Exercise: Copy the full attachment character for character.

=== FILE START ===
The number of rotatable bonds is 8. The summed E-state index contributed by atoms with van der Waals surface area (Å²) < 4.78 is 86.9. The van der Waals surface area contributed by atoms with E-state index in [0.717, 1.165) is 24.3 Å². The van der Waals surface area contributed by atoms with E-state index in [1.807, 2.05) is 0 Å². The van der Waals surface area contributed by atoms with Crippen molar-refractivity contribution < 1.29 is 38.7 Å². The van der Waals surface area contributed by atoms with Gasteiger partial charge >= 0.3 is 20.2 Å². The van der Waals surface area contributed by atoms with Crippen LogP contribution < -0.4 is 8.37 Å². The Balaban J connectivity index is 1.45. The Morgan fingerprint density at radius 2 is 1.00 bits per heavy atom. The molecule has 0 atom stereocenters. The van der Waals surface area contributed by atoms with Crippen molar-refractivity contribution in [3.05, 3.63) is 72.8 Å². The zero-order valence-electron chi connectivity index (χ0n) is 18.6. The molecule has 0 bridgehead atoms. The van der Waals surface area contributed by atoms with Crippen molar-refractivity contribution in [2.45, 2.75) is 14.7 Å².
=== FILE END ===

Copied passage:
The number of rotatable bonds is 8. The summed E-state index contributed by atoms with van der Waals surface area (Å²) < 4.78 is 86.9. The van der Waals surface area contributed by atoms with E-state index in [0.717, 1.165) is 24.3 Å². The van der Waals surface area contributed by atoms with E-state index in [1.807, 2.05) is 0 Å². The van der Waals surface area contributed by atoms with Crippen molar-refractivity contribution < 1.29 is 38.7 Å². The van der Waals surface area contributed by atoms with Gasteiger partial charge >= 0.3 is 20.2 Å². The van der Waals surface area contributed by atoms with Crippen LogP contribution < -0.4 is 8.37 Å². The Balaban J connectivity index is 1.45. The Morgan fingerprint density at radius 2 is 1.00 bits per heavy atom. The molecule has 0 atom stereocenters. The van der Waals surface area contributed by atoms with Crippen molar-refractivity contribution in [3.05, 3.63) is 72.8 Å². The zero-order valence-electron chi connectivity index (χ0n) is 18.6. The molecule has 0 bridgehead atoms. The van der Waals surface area contributed by atoms with Crippen molar-refractivity contribution in [2.45, 2.75) is 14.7 Å².